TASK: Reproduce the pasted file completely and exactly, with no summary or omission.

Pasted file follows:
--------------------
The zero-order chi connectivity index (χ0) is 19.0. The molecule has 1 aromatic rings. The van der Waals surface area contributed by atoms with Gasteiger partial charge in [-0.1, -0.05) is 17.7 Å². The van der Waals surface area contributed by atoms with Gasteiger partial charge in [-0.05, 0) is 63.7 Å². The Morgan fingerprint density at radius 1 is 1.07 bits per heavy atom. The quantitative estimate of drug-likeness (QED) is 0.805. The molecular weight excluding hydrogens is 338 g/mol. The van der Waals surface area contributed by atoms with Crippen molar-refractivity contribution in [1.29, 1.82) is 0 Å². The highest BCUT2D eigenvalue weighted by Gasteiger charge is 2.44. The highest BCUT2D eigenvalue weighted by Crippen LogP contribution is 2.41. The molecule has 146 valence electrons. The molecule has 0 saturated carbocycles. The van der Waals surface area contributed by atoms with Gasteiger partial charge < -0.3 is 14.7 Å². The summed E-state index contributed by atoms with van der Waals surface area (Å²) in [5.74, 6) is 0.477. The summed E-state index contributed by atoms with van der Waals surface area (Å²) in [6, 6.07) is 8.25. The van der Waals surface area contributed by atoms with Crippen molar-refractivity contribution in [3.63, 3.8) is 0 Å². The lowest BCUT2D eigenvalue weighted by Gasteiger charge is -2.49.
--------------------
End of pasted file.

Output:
The zero-order chi connectivity index (χ0) is 19.0. The molecule has 1 aromatic rings. The van der Waals surface area contributed by atoms with Gasteiger partial charge in [-0.1, -0.05) is 17.7 Å². The van der Waals surface area contributed by atoms with Gasteiger partial charge in [-0.05, 0) is 63.7 Å². The Morgan fingerprint density at radius 1 is 1.07 bits per heavy atom. The quantitative estimate of drug-likeness (QED) is 0.805. The molecular weight excluding hydrogens is 338 g/mol. The van der Waals surface area contributed by atoms with Crippen molar-refractivity contribution in [1.29, 1.82) is 0 Å². The highest BCUT2D eigenvalue weighted by Gasteiger charge is 2.44. The highest BCUT2D eigenvalue weighted by Crippen LogP contribution is 2.41. The molecule has 146 valence electrons. The molecule has 0 saturated carbocycles. The van der Waals surface area contributed by atoms with Gasteiger partial charge < -0.3 is 14.7 Å². The summed E-state index contributed by atoms with van der Waals surface area (Å²) in [5.74, 6) is 0.477. The summed E-state index contributed by atoms with van der Waals surface area (Å²) in [6, 6.07) is 8.25. The van der Waals surface area contributed by atoms with Crippen molar-refractivity contribution in [3.63, 3.8) is 0 Å². The lowest BCUT2D eigenvalue weighted by Gasteiger charge is -2.49.